Columbus made three more voyages to the New World: September 25, 1493; May 30, 1498 and May 9, 1502.  Columbus was a dreamer who believed he had been divinely chosen.  At times, his sanity was in question.  But, he was strong and in spite of the odds, successful.  His geography was a mixture of scientific truth and wild fantasy.  It is, therefore, not clear if he ever realized during his lifetime that he had not reached the Far East and Asia, and instead found a rich, new, virgin territory, which the cartographer, Martin Waldsemueller first called “America” in 1507-1513.

Columbus made his will on May 19, 1506 and died the next day in Valladolid, Spain.  He was buried without and unusual expression of public sorrow, with no mention of his end by historian or chronologist or even by his friend, Peter Martyr, an important 15-16th century histographer, until 10 years after the Admiral’s death.  He died then in relative oblivion, but his discoveries began the Spanish Entrada, the plunder and the ultimate development of the New World, our homeland.


 Ship models make an eloquent statement about regional maritime economies, radical changes in world trading patterns, and the collision of great civilizations.  World history is reborn and interpreted in these quality reproductions.”

“I saw this quote in England some time ago,” wrote collector F. Carrington Weems.  “I don’t know who said it, but I totally agree.”  A ship model of good quality is a well-crafted work of art as well as serious three-dimensional historical representation of water craft.  A variety of endeavors important to mankind were pursued in, over, under and across the sea…Each fine model tells its own story.  It is a marriage of art, science, engineering and history.”

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Sincere interest in historical developments and the gradual evolution of better and better shipping methods led to my becoming a collector.  I love the way these ships look.  They stir the imagination.  It takes very little expertise to appreciate the incredible craftsmanship.  The pride of ownership of a fine model is extraordinary, and to have a one-of-a-kind is special.  If I had the room and the money, I would own several hundred of these beauties.  One can never have enough.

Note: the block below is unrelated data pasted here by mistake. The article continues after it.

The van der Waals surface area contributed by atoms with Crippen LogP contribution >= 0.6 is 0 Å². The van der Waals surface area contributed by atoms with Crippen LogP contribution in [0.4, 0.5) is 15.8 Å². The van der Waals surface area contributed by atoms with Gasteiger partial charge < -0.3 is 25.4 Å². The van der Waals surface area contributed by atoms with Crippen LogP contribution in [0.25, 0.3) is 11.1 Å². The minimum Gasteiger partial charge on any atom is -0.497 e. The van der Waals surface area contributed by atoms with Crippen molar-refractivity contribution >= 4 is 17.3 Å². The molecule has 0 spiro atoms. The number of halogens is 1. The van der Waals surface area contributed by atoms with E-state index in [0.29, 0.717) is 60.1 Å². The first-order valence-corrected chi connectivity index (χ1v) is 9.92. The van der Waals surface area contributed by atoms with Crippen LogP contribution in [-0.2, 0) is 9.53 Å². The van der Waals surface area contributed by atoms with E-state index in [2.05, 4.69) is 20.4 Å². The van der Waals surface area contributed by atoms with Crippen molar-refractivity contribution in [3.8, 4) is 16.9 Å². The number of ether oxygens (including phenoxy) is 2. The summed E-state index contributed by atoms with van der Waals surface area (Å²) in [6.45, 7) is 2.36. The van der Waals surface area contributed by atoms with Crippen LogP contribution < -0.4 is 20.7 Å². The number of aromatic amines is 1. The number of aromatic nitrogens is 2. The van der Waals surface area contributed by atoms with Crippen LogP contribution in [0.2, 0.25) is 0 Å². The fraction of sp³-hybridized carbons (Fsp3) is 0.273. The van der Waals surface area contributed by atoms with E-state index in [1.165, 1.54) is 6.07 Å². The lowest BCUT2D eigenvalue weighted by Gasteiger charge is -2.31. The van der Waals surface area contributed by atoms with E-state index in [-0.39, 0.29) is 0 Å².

These models have now become separate entities with lives of their own, reaching out to captivate all those who have an interest.  It was in this spirit that I was most proud to lend a portion of this collection to further enhance the dedication and opening of what became a truly great institution, the Texas Seaport Museum.


“There are basically six kinds of ships: warships, ocean liners, cargo vessels, work boats (tugboats), fishing boats and yachts.  These ships protect our shores, pursue political objectives, conduct world trade, harvest our seas, transport people across the oceans, and provide sport and recreation.  To show the evolution of each of these categories is the object of my collection.”

“Santa  Maria”
“Sovereign of the Seas”
The Prince”
The Royal William”
“H.M.S. Victory”
The American Frigate “Boston”
The American Frigate “Essex”
The American Frigate “Philadelphia”
The Confederate Raider “C.S.S. Alabama”
The Battleship “U.S.S. Texas” (BB-35) “The Mighty T
Our Most Famous Texan
The Battleship “U.S.S. Arizona”
The “U.S.S. Constitution”
World War II Destroyer “Modeste”
“Texas Navy Brig”
The Dutch Master “Friesland”


Cunard Turbine-Driven Quadruple Screw Atlantic Liner “Mauretania
The White Star Lines “Olympic
The American Ocean Liner The “S.S. United States”

“Rob’t E. Lee”
The “New World”
“The Vashon”

 American Extreme Clipper Ship “Comet
The American Extreme Clipper Ship “Champion of the Seas”
“Duffryn Manor”
“Santa Alicia”
“Rye Harbor Ketch”
“Cutty Sark”
Antique Ship in a Bottle

Standard Contemporary Tug

The Shrimp Trawler “Captain Frank
“Jeannie M.”
“Cann Two”
Diorama of a Whaling Scene

“America III”
“Steam Harbor Launch”
“Harbor Launch”
“Dar Mlodziezy”
Two Masted Royal Yacht
Open Speed Boat
Chris Craft